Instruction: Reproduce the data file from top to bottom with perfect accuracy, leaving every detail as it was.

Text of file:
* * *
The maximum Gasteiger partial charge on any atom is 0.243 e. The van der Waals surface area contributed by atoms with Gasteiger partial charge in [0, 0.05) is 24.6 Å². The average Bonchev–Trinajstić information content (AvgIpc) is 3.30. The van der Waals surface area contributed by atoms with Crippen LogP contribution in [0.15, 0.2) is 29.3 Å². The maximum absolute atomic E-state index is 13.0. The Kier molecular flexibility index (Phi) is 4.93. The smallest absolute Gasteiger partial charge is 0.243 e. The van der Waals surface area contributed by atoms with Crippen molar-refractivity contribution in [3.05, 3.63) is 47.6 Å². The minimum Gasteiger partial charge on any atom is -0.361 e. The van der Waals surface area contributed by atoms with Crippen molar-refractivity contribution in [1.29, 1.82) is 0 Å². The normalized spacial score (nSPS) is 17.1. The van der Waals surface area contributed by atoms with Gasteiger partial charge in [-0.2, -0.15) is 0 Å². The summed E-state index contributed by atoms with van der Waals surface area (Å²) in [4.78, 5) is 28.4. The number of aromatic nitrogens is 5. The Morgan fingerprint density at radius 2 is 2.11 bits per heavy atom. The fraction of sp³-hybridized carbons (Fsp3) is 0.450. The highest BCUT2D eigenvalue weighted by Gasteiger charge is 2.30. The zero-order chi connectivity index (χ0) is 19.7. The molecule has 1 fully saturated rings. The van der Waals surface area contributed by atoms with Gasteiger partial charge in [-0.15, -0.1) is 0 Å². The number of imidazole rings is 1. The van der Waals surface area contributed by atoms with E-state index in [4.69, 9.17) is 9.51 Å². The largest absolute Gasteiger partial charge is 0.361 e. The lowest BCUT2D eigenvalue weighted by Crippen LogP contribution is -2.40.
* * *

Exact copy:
The maximum Gasteiger partial charge on any atom is 0.243 e. The van der Waals surface area contributed by atoms with Gasteiger partial charge in [0, 0.05) is 24.6 Å². The average Bonchev–Trinajstić information content (AvgIpc) is 3.30. The van der Waals surface area contributed by atoms with Crippen LogP contribution in [0.15, 0.2) is 29.3 Å². The maximum absolute atomic E-state index is 13.0. The Kier molecular flexibility index (Phi) is 4.93. The smallest absolute Gasteiger partial charge is 0.243 e. The van der Waals surface area contributed by atoms with Crippen molar-refractivity contribution in [3.05, 3.63) is 47.6 Å². The minimum Gasteiger partial charge on any atom is -0.361 e. The van der Waals surface area contributed by atoms with Crippen molar-refractivity contribution in [1.29, 1.82) is 0 Å². The normalized spacial score (nSPS) is 17.1. The van der Waals surface area contributed by atoms with Gasteiger partial charge in [-0.2, -0.15) is 0 Å². The summed E-state index contributed by atoms with van der Waals surface area (Å²) in [4.78, 5) is 28.4. The number of aromatic nitrogens is 5. The Morgan fingerprint density at radius 2 is 2.11 bits per heavy atom. The fraction of sp³-hybridized carbons (Fsp3) is 0.450. The highest BCUT2D eigenvalue weighted by Gasteiger charge is 2.30. The zero-order chi connectivity index (χ0) is 19.7. The molecule has 1 fully saturated rings. The van der Waals surface area contributed by atoms with Gasteiger partial charge in [-0.15, -0.1) is 0 Å². The number of imidazole rings is 1. The van der Waals surface area contributed by atoms with E-state index in [4.69, 9.17) is 9.51 Å². The largest absolute Gasteiger partial charge is 0.361 e. The lowest BCUT2D eigenvalue weighted by Crippen LogP contribution is -2.40.